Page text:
When pioneering marine biologist Dr Ha Nguyen is offered the chance to travel to the remote Con Dao Archipelago to investigate a highly intelligent, dangerous octopus species, she doesn’t pause long enough to look at the fine print. DIANIMA — a transnational tech corporation best known for its groundbreaking work in artificial intelligence — has purchased the islands, evacuated their population and sealed the archipelago off from the world so that Nguyen can focus on her research.
But the stakes are high: the octopuses hold the key to unprecedented breakthroughs in extra-human intelligence and there are vast fortunes to be made by whoever can take advantage of their advancements.
And no one has yet asked the octopuses what they think. And what they might do about it.
The Mountain In The Sea is phenomenal. It left me lost for words, and I can’t stress how appropriate that is, because this book is all about language, communication, and connectivity. It disguises its speculation about what it means to be human in a first contact story that takes place, not with aliens, but an octopus.
If you’re thinking that the concept of an intelligent octopus sounds like a joke, this book will make you think again. It’s written so brilliantly and so sincerely that I bought into the idea of a sentient cephalopod before the characters had even dipped their toes in the water.
Part of what makes the story so engaging are the layers built into it. So let’s briefly talk about some of those layers, and what made it really work for me.
First up — philosophy.
Two of the main characters are scientists who have written seminal works in a) how oceans talk, and b) how to build an artificial human mind. Before every chapter, an excerpt from one of these books is quoted, and the effect is dazzling. These quotes drench the story in philosophy and observation. The scope of these snippets is immense, ranging from the nature of communication to the role of language, the evolution of our biases, and how the bodies we inhabit impact the fabric of our reality. It’s really impressive stuff. And it allows the story to plunge into serious depths without the need for lengthy exposition or heady dialogue. The chapters flow naturally and at an impressive pace without you ever feeling like you’re on the receiving end of a lecture, and yet, I felt like I had so many new things to think about as I read this book. It’s amazing.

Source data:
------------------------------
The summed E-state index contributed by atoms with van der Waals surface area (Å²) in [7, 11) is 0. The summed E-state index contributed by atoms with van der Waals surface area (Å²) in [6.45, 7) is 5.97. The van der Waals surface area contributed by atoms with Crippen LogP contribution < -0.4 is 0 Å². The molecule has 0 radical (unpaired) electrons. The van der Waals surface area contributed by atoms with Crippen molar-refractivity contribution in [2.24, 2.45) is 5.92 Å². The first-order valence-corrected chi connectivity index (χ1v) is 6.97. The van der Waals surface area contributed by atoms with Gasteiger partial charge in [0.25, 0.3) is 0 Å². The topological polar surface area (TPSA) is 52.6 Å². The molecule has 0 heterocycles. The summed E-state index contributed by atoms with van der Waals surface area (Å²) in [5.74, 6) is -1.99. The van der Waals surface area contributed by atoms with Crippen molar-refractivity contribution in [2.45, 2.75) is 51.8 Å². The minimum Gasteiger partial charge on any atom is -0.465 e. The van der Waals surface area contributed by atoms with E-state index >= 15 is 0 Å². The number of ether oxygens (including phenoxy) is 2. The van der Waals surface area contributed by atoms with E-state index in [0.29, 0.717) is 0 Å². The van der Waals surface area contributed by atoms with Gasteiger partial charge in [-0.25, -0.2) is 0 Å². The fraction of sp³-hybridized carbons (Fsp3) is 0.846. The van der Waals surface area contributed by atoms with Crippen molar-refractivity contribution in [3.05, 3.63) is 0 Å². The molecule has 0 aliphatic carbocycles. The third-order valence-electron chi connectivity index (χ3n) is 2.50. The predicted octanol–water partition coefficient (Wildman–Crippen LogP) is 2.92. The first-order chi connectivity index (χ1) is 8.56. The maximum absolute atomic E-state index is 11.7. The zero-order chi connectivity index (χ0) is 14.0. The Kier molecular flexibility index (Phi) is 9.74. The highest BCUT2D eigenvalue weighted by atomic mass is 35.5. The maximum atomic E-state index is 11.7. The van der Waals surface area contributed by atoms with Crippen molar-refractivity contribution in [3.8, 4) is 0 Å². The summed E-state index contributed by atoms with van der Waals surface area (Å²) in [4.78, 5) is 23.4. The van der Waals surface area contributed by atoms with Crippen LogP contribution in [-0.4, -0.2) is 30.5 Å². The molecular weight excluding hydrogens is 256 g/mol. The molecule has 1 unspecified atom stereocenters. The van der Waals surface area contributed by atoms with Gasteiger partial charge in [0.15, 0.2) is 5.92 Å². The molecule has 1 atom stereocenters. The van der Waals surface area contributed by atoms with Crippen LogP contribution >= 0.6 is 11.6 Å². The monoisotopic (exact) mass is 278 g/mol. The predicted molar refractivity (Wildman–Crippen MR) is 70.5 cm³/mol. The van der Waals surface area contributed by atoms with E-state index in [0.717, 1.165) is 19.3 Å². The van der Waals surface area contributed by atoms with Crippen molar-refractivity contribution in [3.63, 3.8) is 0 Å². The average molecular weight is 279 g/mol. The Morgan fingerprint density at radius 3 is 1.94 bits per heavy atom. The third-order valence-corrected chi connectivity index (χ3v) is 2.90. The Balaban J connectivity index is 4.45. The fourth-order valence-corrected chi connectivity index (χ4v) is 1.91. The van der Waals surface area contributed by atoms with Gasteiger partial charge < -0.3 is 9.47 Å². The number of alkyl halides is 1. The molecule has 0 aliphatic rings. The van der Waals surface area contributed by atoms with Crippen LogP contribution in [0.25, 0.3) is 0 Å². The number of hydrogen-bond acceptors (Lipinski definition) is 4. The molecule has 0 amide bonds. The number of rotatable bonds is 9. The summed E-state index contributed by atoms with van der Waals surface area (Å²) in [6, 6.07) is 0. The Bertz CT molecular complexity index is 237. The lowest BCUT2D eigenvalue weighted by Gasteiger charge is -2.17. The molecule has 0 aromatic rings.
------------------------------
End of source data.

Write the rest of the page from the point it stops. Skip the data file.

Second — subversion.
The book subverts the norms when it comes to both character and plot. It toggles between a few different characters’ perspectives, each exploring a certain aspect of the main theme of the book. And part of the fun is anticipating how the separate strands of these characters and stories come together in a web. Let me tell you — it’s stunning. You’re expecting something huge — a big AHA moment — but instead of resolution, what you get is meaning. This story doesn’t try to be clever. It tries to matter. In that respect, it absolutely succeeds. And part of its success is in how it fools you into believing things about the plot and characters which turn out to be so much more than they appear. A big aspect of the book’s momentum is thanks to the subversive quality which permeates every chapter.